Ageing of Skin
Posted by lschadmin
Human skin, like the other organs, undergoes chronological ageing. Skin ageing is influenced by the environment eg: sun exposure and life style factors like cigarette smoking, alcohol consumption, low body mass index and menopausal status. Atmospheric pollution and psychological stress are among other factors.
Ageing of the skin can be intrinsic and extrinsic. Intrinsic ageing is a naturally occurring process due to slow, but progressive and irreversible tissue degeneration. Genetic mutations and decreased levels of several hormones and cellular ageing contribute to this. Extrinsic ageing (photoageing) occurs due to UV and infrared radiation and physical factors(cold/ wind) Chronic UV exposure is the most potent environmental factor for ageing. Extrinsic ageing amplifies the changes associated with intrinsic skin ageing. Ageing affects the skin function and appearance. This leads to a low self esteem and poor social well being.
When does our skin start to age?
Ageing of the skin is different in each individual case. However, in our mid 20’s the skin’s ability to retain water starts to decrease. Most serious signs of ageing starts in 30’s and worsens gradually over the decades.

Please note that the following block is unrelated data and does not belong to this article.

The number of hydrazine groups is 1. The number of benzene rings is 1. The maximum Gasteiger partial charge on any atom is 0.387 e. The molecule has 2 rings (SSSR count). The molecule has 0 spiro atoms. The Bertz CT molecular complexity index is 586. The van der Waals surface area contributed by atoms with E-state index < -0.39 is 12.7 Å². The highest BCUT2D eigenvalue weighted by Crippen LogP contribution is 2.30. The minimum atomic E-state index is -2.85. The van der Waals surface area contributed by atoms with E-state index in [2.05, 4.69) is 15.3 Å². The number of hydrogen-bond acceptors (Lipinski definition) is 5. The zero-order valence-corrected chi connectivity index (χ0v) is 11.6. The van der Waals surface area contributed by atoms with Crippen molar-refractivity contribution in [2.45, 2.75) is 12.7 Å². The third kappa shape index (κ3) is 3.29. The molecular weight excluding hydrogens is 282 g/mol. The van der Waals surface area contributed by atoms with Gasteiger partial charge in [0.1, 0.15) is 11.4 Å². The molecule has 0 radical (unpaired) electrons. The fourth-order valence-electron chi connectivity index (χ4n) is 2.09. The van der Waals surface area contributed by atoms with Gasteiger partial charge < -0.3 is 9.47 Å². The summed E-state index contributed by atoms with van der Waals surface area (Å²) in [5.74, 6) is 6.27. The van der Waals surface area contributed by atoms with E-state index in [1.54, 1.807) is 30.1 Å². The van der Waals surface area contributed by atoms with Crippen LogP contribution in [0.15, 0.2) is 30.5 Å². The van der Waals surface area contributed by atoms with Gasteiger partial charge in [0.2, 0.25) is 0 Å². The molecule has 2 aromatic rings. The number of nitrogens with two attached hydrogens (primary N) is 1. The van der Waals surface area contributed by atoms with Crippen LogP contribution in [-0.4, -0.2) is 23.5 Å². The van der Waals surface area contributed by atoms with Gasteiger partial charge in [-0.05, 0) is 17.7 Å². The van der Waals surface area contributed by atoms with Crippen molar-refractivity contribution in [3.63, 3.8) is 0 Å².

What are the signs of ageing?
Dryness of the skin, fine lines and wrinkles, sagging, prominent blood vesssels(telangiectasia)
blotchy pigmentation, freckles, lentigenes, harmless growths like skin tags, seborrhoeic keratoses
Care of ageing skin
Protection of the face from the sun is always important, and particularly in summer. Avoid outdoor activities during the middle of the day.
- Do not smoke. Smoking increases facial lines and wrinkles, delays skin healing and is also bad for you. Exercise is good for the skin as well as for your general health.
- Sunscreens should be applied daily on the face, more often when outdoors. Cover up when outside – sunscreens may protect against UVB but they are not effective against longer wavelengths.
- Moisturisers can be used to smoothen the skin if it is dry and flaky.
- Take plenty of exercise – active people appear younger. Eat a healthy diet with plenty of fruit and vegetables to provide natural antioxidants.
- Consider treatments that rejuvenate aged skin. Consult a dermatologist for expert advice.
- Alpha-hydroxy acids, vitamin-C, lipoic acid or retinoid creams applied regularly in the long term may reduce the number of fine wrinkles and fade blotchy pigmentation. In postmenopausal women a cream containing progesterone may improve skin elasticity and firmness.
- Collagen, hyaluronic acid, polytetrafluoroethylene implants (dermal fillers) and fat grafts can disguise facial expression lines.They are given as injections.
- Botulinum toxin injections are used to reduce frowning/look and lessen deep furrows near the eyes ,on the forehead and neck lines.
- Resurfacing procedures such as dermabrasion, chemical peels, fractional laser treatment and laser resurfacing remove the top layer of damaged skin, which is replaced by new healthy cells.Pulsed dye laser helps to reduce the wrinkles around the eyes .
- Vascular laser treatment can reduce unsightly facial veins and angiomas.
- Thread veins on the legs can be treated by injections (sclerotherapy).
- Radio frequency device(Thermage) is another useful tool to tighten, smoothen and contour the aged skin.This is a noninvasive method to turn back the clock.